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Meredith Holmgren and Peggy Seeger in the Ralph Rinzler Folklife Archives

Meredith Holmgren and Peggy Seeger in the Ralph Rinzler Folklife Archives. Photo courtesy of Meredith Holmgren

  • A Q&A with the Smithsonian’s First Curator of Women’s Music

    On this International Women’s Day during the Smithsonian Year of Music, we are pleased to introduce Meredith Holmgren as the institution’s first ever curator of American women’s music. She is one of six new curators taking part in the Smithsonian’s American Women’s History Initiative, Because of Her Story, which launched in 2018.

    This new curatorial cohort will spotlight little-known stories, historical collections, and present-day issues of women in the United States. Holmgren, in particular, focuses on women in music, examining not only recordings and performances but research, education, and industry dynamics.

    Holmgren got her start in the field as an ethnomusicology major at UCLA. There she focused on the music of protest and struggle, taking classes with Smithsonian Folkways Recordings founding director Anthony Seeger and performing with the university’s Indonesian gamelan and Bulgarian women’s choir ensembles. She continued her education at Leiden University in the Netherlands, where she earned master’s degrees in cultural anthropology and Asian studies.

    For six years, she has been at the helm of education programs at Smithsonian Folkways, managing the annual World Music Pedagogy courses and online publication of Folkways Magazine, among other digital storytelling projects. With her deep understanding of and passion for music collections at the Smithsonian, in this new role she is primed to share the institutional knowledge with the public.

    In this interview, Holmgren identifies some significant recordings and artifacts in our collection and lays out plans for programs during the next four years.

    What role has Smithsonian Folkways played in the history of American women’s music?

    Folkways has a unique profile: it has recorded many seminal musicians, especially related to the music of protest and struggle, experimental music, and folk and traditional music.

    Peggy Seeger is one of our most prolific artists in American folk and protest music genres. She appears on nearly three dozen Folkways albums, both as a solo artist and with various family members. It’s just a treasure trove. The recordings follow her from her early days of recording folk standards through writing her own songs, many of which speak to the women’s rights movement. A lot of the themes present in her repertoire are still relevant today. On our new Social Power of Music box set, there’s a track called “Reclaim the Night” that’s about sexual assault and the will to walk at night and not feel threatened. That’s just as relevant today as when she recorded it in the 1970s.


    We also have several “firsts.” We have what is commonly referred to as the first commercial album of Asian American music, A Grain of Sand: Music for the Struggle by Asians in America. Nobuko Miyamoto, a Japanese American woman, recorded it with a trio of West Coast musicians for Paredon Records, which is now under Smithsonian Folkways.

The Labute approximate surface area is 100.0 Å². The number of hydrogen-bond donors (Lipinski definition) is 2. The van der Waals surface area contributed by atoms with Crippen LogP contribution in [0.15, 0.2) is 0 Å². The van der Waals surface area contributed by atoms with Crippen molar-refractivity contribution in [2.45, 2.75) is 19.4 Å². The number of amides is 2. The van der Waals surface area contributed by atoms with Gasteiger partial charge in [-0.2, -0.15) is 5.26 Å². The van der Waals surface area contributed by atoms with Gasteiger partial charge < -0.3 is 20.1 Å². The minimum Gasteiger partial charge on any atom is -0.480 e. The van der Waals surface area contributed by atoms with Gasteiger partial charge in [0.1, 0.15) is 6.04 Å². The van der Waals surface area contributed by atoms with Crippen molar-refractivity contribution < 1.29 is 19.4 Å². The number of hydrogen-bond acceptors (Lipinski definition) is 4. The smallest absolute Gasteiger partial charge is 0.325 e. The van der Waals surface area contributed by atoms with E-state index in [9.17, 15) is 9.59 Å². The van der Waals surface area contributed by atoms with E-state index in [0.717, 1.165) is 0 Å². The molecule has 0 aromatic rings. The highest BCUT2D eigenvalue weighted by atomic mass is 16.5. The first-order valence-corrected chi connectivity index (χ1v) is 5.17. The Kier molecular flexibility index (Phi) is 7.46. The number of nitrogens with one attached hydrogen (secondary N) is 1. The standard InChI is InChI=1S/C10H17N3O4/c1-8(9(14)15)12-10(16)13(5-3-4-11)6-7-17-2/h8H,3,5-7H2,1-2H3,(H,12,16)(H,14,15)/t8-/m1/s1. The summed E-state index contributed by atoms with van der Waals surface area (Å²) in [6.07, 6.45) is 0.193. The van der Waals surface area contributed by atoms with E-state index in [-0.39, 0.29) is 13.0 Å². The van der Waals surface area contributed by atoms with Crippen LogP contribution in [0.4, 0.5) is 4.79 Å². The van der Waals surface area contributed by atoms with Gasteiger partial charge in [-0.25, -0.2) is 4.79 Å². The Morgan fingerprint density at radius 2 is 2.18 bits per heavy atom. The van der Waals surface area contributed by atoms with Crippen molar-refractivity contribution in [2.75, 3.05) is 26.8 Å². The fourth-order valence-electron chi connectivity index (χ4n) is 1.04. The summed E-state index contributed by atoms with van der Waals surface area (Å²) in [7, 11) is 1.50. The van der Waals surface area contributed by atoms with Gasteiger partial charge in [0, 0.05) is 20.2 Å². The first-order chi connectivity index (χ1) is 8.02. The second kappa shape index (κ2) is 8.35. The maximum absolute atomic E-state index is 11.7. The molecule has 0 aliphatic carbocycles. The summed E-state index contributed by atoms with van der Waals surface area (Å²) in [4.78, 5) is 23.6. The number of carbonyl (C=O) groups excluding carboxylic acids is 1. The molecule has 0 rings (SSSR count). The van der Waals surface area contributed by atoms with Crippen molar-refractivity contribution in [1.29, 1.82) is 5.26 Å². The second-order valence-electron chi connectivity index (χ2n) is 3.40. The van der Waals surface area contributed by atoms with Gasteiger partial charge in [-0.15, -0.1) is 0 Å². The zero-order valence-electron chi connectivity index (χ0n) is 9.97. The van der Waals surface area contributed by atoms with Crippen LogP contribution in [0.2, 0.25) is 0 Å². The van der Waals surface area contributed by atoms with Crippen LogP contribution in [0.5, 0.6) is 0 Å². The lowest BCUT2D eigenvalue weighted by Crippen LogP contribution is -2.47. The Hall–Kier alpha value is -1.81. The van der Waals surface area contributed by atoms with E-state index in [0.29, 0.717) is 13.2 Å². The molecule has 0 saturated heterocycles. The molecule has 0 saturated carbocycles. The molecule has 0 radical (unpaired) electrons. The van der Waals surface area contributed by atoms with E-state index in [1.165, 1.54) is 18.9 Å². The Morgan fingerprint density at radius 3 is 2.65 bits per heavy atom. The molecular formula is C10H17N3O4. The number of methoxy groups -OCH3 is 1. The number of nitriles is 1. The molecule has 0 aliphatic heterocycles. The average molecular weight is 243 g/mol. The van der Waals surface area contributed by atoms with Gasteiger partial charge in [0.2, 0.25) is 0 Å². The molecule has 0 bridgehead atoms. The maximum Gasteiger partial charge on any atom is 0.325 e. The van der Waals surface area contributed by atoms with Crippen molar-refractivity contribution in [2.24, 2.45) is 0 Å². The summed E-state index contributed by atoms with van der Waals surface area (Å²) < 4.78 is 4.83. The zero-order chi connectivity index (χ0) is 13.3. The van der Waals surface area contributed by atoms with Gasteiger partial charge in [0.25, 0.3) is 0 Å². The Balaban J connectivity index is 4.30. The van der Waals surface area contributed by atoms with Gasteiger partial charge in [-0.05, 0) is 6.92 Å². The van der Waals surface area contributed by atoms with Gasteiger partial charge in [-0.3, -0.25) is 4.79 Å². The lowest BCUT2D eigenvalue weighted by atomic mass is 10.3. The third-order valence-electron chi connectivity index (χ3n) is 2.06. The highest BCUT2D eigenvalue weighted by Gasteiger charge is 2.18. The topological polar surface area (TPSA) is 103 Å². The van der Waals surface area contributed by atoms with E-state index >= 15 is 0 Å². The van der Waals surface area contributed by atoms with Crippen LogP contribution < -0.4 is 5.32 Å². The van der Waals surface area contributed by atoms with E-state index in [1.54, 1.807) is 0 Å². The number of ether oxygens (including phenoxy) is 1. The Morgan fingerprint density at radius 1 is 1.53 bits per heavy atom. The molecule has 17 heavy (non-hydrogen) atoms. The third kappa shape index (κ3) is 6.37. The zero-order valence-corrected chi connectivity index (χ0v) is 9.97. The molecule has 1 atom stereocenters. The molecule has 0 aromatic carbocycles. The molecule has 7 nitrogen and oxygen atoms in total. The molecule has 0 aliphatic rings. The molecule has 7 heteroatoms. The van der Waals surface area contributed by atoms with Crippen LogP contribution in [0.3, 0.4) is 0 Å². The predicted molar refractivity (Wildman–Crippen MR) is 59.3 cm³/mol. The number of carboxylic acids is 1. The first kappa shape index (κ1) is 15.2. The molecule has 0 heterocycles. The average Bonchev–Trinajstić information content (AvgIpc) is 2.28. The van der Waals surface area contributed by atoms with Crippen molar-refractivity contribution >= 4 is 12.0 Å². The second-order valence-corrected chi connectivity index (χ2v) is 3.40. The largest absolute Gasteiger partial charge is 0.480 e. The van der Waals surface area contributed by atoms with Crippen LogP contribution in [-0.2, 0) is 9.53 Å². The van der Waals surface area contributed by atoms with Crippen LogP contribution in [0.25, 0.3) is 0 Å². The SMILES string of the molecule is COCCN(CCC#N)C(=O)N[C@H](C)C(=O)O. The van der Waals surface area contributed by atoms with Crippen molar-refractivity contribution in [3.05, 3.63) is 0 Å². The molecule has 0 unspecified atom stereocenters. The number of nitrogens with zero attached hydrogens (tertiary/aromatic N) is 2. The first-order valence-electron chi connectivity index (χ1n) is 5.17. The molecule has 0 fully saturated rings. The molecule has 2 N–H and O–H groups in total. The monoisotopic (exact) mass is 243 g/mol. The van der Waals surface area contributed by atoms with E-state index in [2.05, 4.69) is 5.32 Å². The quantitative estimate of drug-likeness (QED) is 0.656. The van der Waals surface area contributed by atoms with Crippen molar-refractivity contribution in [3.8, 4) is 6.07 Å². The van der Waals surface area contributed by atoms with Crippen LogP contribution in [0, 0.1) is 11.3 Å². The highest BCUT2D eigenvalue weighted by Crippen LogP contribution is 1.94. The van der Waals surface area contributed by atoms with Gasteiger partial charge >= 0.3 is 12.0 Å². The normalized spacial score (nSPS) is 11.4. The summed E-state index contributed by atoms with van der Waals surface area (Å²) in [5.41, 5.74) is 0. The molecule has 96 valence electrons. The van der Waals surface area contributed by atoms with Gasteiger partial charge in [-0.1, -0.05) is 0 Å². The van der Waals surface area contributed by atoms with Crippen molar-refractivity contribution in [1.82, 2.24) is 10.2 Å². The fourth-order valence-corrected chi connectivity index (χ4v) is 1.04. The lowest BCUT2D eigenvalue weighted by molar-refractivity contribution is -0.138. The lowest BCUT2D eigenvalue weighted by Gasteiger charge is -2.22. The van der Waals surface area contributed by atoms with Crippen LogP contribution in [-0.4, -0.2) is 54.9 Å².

We have some recordings done by Marilyn Ries, known as the first professional female sound engineer. She was an important figure in the women’s music movement of the 1960s, ’70s, and ’80s, becoming sort of the go-to sound engineer for women recording artists, especially those in the LGBTQ communities. So we have some of her recordings, one of which is called Songs of a Lesbian Anarchist. She also worked at many of the early women’s music festivals, which also took off around that time. So we have photographs in the Diana Davies collection of her working a sound board at the first National Women’s Music Festival.

    What are some major milestones in American women’s music in the Smithsonian’s collections?

    sheet music
    Photo courtesy of National Museum of American History

    I’m still discovering the breadth of our collections, but some of the earliest I’ve been able to find are in sheet music. In the mid-1800s, upper-class women were expected to have some training in piano, probably as part of “charm school” conditioning, starting with young girls. So there were all these music books created by women, for women. It is an interesting moment when women composers and song compilers start getting a lot of attention.

    Then we have some sheet music from the temperance movement, which aimed to stop alcohol sales in the United States and sparked Prohibition in the 1920s. It was largely led by women and religious groups, many of whom were fed up with men drinking too much and not fulfilling their family responsibilities. There’s some interesting protest music there. I get really excited about it because they’re often in these beautiful songbooks that are hand-bound with homemade cloth.

    Then there is music from the women’s suffrage movement, which eventually prevailed with the Nineteenth Amendment in 1920. The Smithsonian has some music from that period, including a Folkways recording of women in the 1950s revisiting some of that sheet music and recording it for commercial production.

    The civil rights movement has a lot of great music recordings and compositions by women, and the Smithsonian has a great deal of that material. We worked closely with Bernice Johnson Reagon, who sang both solo and as part of the SNCC Freedom Singers. The Ella Fitzgerald collection has sheet music, writings, and original materials. We have Marian Anderson’s recordings, photographs, and clothing. There’s also a portrait stamp of her.

    Ella Fitzgerald drawing
    Drawing of Ella Fitzgerald
    Photo courtesy of National Portrait Gallery, Smithsonian Institution; gift of Stephen Longstreet
    Marian Anderson drawing
    Drawing of the Marian Anderson for 1990 Census poster
    Photo courtesy of Anacostia Community Museum